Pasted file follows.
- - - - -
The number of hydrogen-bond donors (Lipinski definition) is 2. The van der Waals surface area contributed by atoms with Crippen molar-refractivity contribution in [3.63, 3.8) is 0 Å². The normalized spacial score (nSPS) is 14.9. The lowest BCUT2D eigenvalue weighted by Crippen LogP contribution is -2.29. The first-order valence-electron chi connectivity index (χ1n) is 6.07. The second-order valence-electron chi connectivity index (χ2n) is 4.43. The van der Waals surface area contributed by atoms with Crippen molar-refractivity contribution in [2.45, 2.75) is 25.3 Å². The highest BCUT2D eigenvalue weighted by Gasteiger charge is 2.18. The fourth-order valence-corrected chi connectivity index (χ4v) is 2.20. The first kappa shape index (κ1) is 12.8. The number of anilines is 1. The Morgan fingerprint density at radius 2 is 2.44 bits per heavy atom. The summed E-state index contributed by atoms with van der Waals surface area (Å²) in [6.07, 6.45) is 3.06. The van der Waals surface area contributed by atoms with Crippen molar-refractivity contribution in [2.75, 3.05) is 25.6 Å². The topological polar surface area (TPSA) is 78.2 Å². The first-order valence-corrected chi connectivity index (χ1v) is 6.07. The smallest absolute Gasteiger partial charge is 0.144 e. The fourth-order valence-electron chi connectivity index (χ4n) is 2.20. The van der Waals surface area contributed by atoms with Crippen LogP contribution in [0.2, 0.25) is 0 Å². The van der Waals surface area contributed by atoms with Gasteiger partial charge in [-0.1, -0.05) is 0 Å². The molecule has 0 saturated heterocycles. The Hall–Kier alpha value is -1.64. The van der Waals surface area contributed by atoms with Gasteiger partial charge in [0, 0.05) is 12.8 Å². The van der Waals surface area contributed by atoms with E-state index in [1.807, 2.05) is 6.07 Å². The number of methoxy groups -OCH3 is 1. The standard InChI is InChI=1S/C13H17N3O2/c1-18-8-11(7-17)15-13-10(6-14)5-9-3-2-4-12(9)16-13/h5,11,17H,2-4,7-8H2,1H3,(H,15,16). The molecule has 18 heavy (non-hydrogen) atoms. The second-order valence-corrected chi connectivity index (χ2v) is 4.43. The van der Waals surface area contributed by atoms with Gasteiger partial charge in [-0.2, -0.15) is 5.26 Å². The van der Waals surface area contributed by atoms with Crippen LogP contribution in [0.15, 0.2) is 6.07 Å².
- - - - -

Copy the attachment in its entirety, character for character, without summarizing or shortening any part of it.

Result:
The number of hydrogen-bond donors (Lipinski definition) is 2. The van der Waals surface area contributed by atoms with Crippen molar-refractivity contribution in [3.63, 3.8) is 0 Å². The normalized spacial score (nSPS) is 14.9. The lowest BCUT2D eigenvalue weighted by Crippen LogP contribution is -2.29. The first-order valence-electron chi connectivity index (χ1n) is 6.07. The second-order valence-electron chi connectivity index (χ2n) is 4.43. The van der Waals surface area contributed by atoms with Crippen molar-refractivity contribution in [2.45, 2.75) is 25.3 Å². The highest BCUT2D eigenvalue weighted by Gasteiger charge is 2.18. The fourth-order valence-corrected chi connectivity index (χ4v) is 2.20. The first kappa shape index (κ1) is 12.8. The number of anilines is 1. The Morgan fingerprint density at radius 2 is 2.44 bits per heavy atom. The summed E-state index contributed by atoms with van der Waals surface area (Å²) in [6.07, 6.45) is 3.06. The van der Waals surface area contributed by atoms with Crippen molar-refractivity contribution in [2.75, 3.05) is 25.6 Å². The topological polar surface area (TPSA) is 78.2 Å². The first-order valence-corrected chi connectivity index (χ1v) is 6.07. The smallest absolute Gasteiger partial charge is 0.144 e. The fourth-order valence-electron chi connectivity index (χ4n) is 2.20. The van der Waals surface area contributed by atoms with Crippen LogP contribution in [0.2, 0.25) is 0 Å². The van der Waals surface area contributed by atoms with Gasteiger partial charge in [-0.1, -0.05) is 0 Å². The molecule has 0 saturated heterocycles. The Hall–Kier alpha value is -1.64. The van der Waals surface area contributed by atoms with Gasteiger partial charge in [0, 0.05) is 12.8 Å². The van der Waals surface area contributed by atoms with E-state index in [1.807, 2.05) is 6.07 Å². The number of methoxy groups -OCH3 is 1. The standard InChI is InChI=1S/C13H17N3O2/c1-18-8-11(7-17)15-13-10(6-14)5-9-3-2-4-12(9)16-13/h5,11,17H,2-4,7-8H2,1H3,(H,15,16). The molecule has 18 heavy (non-hydrogen) atoms. The second-order valence-corrected chi connectivity index (χ2v) is 4.43. The van der Waals surface area contributed by atoms with Gasteiger partial charge in [-0.2, -0.15) is 5.26 Å². The van der Waals surface area contributed by atoms with Crippen LogP contribution in [0.15, 0.2) is 6.07 Å².